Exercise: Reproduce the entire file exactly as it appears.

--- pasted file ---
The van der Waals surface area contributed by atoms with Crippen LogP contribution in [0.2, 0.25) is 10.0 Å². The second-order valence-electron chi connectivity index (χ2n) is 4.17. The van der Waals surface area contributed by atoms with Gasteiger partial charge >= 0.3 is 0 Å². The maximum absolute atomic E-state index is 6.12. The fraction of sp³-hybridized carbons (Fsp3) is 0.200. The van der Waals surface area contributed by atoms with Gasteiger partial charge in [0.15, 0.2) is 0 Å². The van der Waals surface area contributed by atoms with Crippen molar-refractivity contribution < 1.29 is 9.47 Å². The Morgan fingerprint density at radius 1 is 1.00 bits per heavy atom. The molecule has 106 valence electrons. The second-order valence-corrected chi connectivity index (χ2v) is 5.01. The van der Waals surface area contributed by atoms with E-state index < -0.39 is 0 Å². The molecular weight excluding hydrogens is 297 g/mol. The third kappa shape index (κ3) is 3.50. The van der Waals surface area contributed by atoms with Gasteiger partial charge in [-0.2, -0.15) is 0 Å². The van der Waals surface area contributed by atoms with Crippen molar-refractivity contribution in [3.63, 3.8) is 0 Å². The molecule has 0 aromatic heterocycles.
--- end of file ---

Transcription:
The van der Waals surface area contributed by atoms with Crippen LogP contribution in [0.2, 0.25) is 10.0 Å². The second-order valence-electron chi connectivity index (χ2n) is 4.17. The van der Waals surface area contributed by atoms with Gasteiger partial charge >= 0.3 is 0 Å². The maximum absolute atomic E-state index is 6.12. The fraction of sp³-hybridized carbons (Fsp3) is 0.200. The van der Waals surface area contributed by atoms with Gasteiger partial charge in [0.15, 0.2) is 0 Å². The van der Waals surface area contributed by atoms with Crippen molar-refractivity contribution < 1.29 is 9.47 Å². The Morgan fingerprint density at radius 1 is 1.00 bits per heavy atom. The molecule has 106 valence electrons. The second-order valence-corrected chi connectivity index (χ2v) is 5.01. The van der Waals surface area contributed by atoms with E-state index < -0.39 is 0 Å². The molecular weight excluding hydrogens is 297 g/mol. The third kappa shape index (κ3) is 3.50. The van der Waals surface area contributed by atoms with Gasteiger partial charge in [-0.2, -0.15) is 0 Å². The van der Waals surface area contributed by atoms with Crippen molar-refractivity contribution in [3.63, 3.8) is 0 Å². The molecule has 0 aromatic heterocycles.